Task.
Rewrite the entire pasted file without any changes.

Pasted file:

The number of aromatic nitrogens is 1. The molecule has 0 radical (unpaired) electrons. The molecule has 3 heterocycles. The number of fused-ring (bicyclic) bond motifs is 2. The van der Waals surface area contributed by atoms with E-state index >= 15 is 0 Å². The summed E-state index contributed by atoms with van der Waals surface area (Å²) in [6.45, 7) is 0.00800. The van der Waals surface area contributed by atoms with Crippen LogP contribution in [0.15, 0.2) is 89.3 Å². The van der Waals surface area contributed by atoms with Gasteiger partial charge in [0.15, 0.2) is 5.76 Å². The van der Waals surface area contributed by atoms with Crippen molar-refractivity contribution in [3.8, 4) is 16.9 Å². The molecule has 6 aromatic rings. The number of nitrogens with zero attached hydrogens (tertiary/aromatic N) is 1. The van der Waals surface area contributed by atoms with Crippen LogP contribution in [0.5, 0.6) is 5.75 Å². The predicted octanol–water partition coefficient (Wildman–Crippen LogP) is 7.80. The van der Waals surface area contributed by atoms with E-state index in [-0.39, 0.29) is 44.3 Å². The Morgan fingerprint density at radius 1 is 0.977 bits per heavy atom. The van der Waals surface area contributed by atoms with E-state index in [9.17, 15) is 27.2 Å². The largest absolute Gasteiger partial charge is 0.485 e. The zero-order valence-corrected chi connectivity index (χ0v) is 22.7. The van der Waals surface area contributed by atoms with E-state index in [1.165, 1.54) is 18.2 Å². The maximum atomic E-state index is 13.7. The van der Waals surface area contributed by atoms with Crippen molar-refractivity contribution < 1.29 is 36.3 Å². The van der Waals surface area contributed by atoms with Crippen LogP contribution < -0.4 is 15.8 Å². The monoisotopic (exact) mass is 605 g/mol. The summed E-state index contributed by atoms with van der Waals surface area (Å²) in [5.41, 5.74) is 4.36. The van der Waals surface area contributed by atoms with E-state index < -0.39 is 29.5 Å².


The number of aromatic nitrogens is 1. The molecule has 0 radical (unpaired) electrons. The molecule has 3 heterocycles. The number of fused-ring (bicyclic) bond motifs is 2. The van der Waals surface area contributed by atoms with E-state index >= 15 is 0 Å². The summed E-state index contributed by atoms with van der Waals surface area (Å²) in [6.45, 7) is 0.00800. The van der Waals surface area contributed by atoms with Crippen LogP contribution in [0.15, 0.2) is 89.3 Å². The van der Waals surface area contributed by atoms with Gasteiger partial charge in [0.15, 0.2) is 5.76 Å². The van der Waals surface area contributed by atoms with Crippen molar-refractivity contribution in [3.8, 4) is 16.9 Å². The molecule has 6 aromatic rings. The number of nitrogens with zero attached hydrogens (tertiary/aromatic N) is 1. The van der Waals surface area contributed by atoms with Crippen LogP contribution in [0.5, 0.6) is 5.75 Å². The predicted octanol–water partition coefficient (Wildman–Crippen LogP) is 7.80. The van der Waals surface area contributed by atoms with E-state index in [-0.39, 0.29) is 44.3 Å². The Morgan fingerprint density at radius 1 is 0.977 bits per heavy atom. The van der Waals surface area contributed by atoms with E-state index in [9.17, 15) is 27.2 Å². The largest absolute Gasteiger partial charge is 0.485 e. The zero-order valence-corrected chi connectivity index (χ0v) is 22.7. The van der Waals surface area contributed by atoms with E-state index in [1.165, 1.54) is 18.2 Å². The maximum atomic E-state index is 13.7. The van der Waals surface area contributed by atoms with Crippen molar-refractivity contribution < 1.29 is 36.3 Å². The van der Waals surface area contributed by atoms with Crippen LogP contribution < -0.4 is 15.8 Å². The monoisotopic (exact) mass is 605 g/mol. The summed E-state index contributed by atoms with van der Waals surface area (Å²) in [5.41, 5.74) is 4.36. The van der Waals surface area contributed by atoms with E-state index < -0.39 is 29.5 Å².